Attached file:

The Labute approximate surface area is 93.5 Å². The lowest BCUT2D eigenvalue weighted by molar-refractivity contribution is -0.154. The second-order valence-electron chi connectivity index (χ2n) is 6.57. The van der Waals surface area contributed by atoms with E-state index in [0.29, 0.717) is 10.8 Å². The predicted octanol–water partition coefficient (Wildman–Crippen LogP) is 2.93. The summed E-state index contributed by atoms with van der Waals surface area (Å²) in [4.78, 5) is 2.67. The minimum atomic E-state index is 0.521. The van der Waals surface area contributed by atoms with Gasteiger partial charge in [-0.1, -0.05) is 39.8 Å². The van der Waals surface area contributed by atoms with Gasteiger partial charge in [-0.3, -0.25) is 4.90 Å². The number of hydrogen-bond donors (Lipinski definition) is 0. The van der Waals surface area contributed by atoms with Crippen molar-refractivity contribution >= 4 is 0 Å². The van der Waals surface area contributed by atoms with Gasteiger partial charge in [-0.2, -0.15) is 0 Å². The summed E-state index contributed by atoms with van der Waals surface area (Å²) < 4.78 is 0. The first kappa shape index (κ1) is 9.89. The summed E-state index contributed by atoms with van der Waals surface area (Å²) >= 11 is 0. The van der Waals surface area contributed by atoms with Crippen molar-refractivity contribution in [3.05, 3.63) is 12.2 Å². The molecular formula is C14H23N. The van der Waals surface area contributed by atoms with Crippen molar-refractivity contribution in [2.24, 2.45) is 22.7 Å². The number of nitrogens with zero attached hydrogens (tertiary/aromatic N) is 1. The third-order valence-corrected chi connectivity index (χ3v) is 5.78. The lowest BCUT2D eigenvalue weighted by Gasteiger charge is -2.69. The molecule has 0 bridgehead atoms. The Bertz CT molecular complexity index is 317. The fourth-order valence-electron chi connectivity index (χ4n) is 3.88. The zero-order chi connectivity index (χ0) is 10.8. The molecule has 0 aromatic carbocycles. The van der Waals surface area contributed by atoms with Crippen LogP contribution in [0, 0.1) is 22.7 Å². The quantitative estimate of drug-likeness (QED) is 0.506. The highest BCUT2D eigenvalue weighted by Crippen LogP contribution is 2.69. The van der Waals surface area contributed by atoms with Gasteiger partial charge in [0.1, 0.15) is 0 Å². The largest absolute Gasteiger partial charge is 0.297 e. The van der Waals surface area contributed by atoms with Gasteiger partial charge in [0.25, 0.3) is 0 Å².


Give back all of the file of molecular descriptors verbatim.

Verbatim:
The Labute approximate surface area is 93.5 Å². The lowest BCUT2D eigenvalue weighted by molar-refractivity contribution is -0.154. The second-order valence-electron chi connectivity index (χ2n) is 6.57. The van der Waals surface area contributed by atoms with E-state index in [0.29, 0.717) is 10.8 Å². The predicted octanol–water partition coefficient (Wildman–Crippen LogP) is 2.93. The summed E-state index contributed by atoms with van der Waals surface area (Å²) in [4.78, 5) is 2.67. The minimum atomic E-state index is 0.521. The van der Waals surface area contributed by atoms with Gasteiger partial charge in [-0.1, -0.05) is 39.8 Å². The van der Waals surface area contributed by atoms with Gasteiger partial charge in [-0.3, -0.25) is 4.90 Å². The number of hydrogen-bond donors (Lipinski definition) is 0. The van der Waals surface area contributed by atoms with Crippen molar-refractivity contribution >= 4 is 0 Å². The van der Waals surface area contributed by atoms with Gasteiger partial charge in [-0.2, -0.15) is 0 Å². The summed E-state index contributed by atoms with van der Waals surface area (Å²) < 4.78 is 0. The first kappa shape index (κ1) is 9.89. The summed E-state index contributed by atoms with van der Waals surface area (Å²) >= 11 is 0. The van der Waals surface area contributed by atoms with Crippen molar-refractivity contribution in [3.05, 3.63) is 12.2 Å². The molecular formula is C14H23N. The van der Waals surface area contributed by atoms with Crippen molar-refractivity contribution in [2.24, 2.45) is 22.7 Å². The number of nitrogens with zero attached hydrogens (tertiary/aromatic N) is 1. The third-order valence-corrected chi connectivity index (χ3v) is 5.78. The lowest BCUT2D eigenvalue weighted by Gasteiger charge is -2.69. The molecule has 0 bridgehead atoms. The Bertz CT molecular complexity index is 317. The fourth-order valence-electron chi connectivity index (χ4n) is 3.88. The zero-order chi connectivity index (χ0) is 10.8. The molecule has 0 aromatic carbocycles. The van der Waals surface area contributed by atoms with Crippen LogP contribution in [0, 0.1) is 22.7 Å². The quantitative estimate of drug-likeness (QED) is 0.506. The highest BCUT2D eigenvalue weighted by Crippen LogP contribution is 2.69. The van der Waals surface area contributed by atoms with Gasteiger partial charge in [0.1, 0.15) is 0 Å². The largest absolute Gasteiger partial charge is 0.297 e. The van der Waals surface area contributed by atoms with Gasteiger partial charge in [0.25, 0.3) is 0 Å².